John Bateson remembers it well: It was 1996, and he was just a few days into his job as the director of the Contra Costa Crisis Center. Representatives from a local artists’ guild came in to hang a new set of donated pieces, but as soon as they left, the center’s staff immediately took down several of the paintings — all the ones that invoked the Golden Gate Bridge. When Bateson asked why, they explained that the sight of one of the Bay Area’s most famous and most beautiful landmarks was simply too traumatic to be displayed near the center’s bereavement programs, a staggering number of whose participants were grieving loved ones who’d killed themselves by jumping off it.
For Bateson, a Bay Area native, it was an eye-opening moment, one that spawned a longstanding personal and professional fascination with the bridge — the number-one suicide destination in the world, with 37 completed suicides and over 100 additional attempts last year alone. “Around here, you see the bridge all the time,” he said, “but I’d never thought about the pain and suffering that’s behind it.” At the time, neither had many of Bateson’s peers in the mental-health community: When he first began researching the issue, he said, he found that very few of his friends and colleagues knew the extent of the problem. Public awareness within the Bay Area has increased in the intervening years, thanks in part to the documentary The Bridge, but the topic remains taboo. “This is San Francisco’s dirty little secret,” he said. “It’s celebrated as being the city’s iconic structure, but it also has a very gruesome history” — a history that Bateson aimed to reveal with The Final Leap: Suicide on the Golden Gate Bridge, which he’ll discuss on Wednesday, April 18, at University Press Books (2430 Bancroft Way., Berkeley).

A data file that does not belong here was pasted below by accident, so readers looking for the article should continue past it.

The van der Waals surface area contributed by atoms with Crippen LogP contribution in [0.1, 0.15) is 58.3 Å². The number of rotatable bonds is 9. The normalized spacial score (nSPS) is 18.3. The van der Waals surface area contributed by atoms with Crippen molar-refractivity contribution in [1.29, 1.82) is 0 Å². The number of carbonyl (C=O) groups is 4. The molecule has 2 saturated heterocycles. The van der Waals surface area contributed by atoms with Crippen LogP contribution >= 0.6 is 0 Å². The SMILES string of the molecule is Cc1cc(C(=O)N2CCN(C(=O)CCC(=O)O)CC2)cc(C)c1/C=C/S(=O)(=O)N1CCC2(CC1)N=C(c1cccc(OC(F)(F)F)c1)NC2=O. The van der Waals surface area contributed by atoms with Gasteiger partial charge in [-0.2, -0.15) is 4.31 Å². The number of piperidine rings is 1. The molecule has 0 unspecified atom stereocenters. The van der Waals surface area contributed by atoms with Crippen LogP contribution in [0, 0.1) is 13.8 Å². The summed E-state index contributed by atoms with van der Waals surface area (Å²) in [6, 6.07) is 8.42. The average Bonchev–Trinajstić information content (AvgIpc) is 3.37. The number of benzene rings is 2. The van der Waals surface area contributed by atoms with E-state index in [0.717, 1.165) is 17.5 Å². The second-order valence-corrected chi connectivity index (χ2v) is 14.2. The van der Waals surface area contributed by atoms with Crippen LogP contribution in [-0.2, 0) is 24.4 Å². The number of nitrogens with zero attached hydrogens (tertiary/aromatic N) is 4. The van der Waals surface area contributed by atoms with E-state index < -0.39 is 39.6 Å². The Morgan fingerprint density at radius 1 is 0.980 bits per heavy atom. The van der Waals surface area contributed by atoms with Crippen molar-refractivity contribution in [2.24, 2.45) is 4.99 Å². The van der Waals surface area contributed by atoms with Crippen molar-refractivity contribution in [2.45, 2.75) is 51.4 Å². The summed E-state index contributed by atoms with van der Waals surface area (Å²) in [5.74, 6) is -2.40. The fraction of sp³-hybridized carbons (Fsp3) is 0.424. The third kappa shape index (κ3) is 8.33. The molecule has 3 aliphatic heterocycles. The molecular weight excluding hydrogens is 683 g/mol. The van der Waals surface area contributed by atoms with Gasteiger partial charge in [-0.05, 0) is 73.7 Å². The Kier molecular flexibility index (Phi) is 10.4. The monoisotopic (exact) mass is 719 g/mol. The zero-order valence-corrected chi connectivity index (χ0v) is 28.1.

The great strength of Leap is in illustrating the hundreds of lives touched by each bridge suicide: the witnesses who watch people plunge to their deaths; the Golden Gate Station Coast Guard officers who rescue the bodies — and who suffer an outsize rate of attrition because of the trauma; the coroners who perform autopsies. Bateson is a gifted writer, and he treats his subject matter in a way that manages to be uncommonly tender without ever veering into mawkishness or melodrama. But with a debate revolving around how best to address the issue, the book is as much about activism as it is about documentation: Bateson is a vociferous proponent of a suicide barrier on the bridge, and hopes that The Final Leap — which spends a great deal of time laying out, and efficiently knocking down, the arguments that have long been floated against the barrier — will raise momentum.
“The fact of the matter is suicide is largely preventable, and barriers on bridges have been proven repeatedly to save lives,” he said. “In any other instance — if two or three people were killed a month in cable-car accidents, or if someone fell out of the deck at AT&T Park every ten days — public pressure would demand answers …. Here we have an opportunity to change the bridge, to make it a monument to compassion in addition to beauty — but once again, public safety is being sacrificed for tourism. And until more people become aware, that’ll continue to happen.” 5:30 p.m., free. 510-548-0585 or UniversityPressBooks.com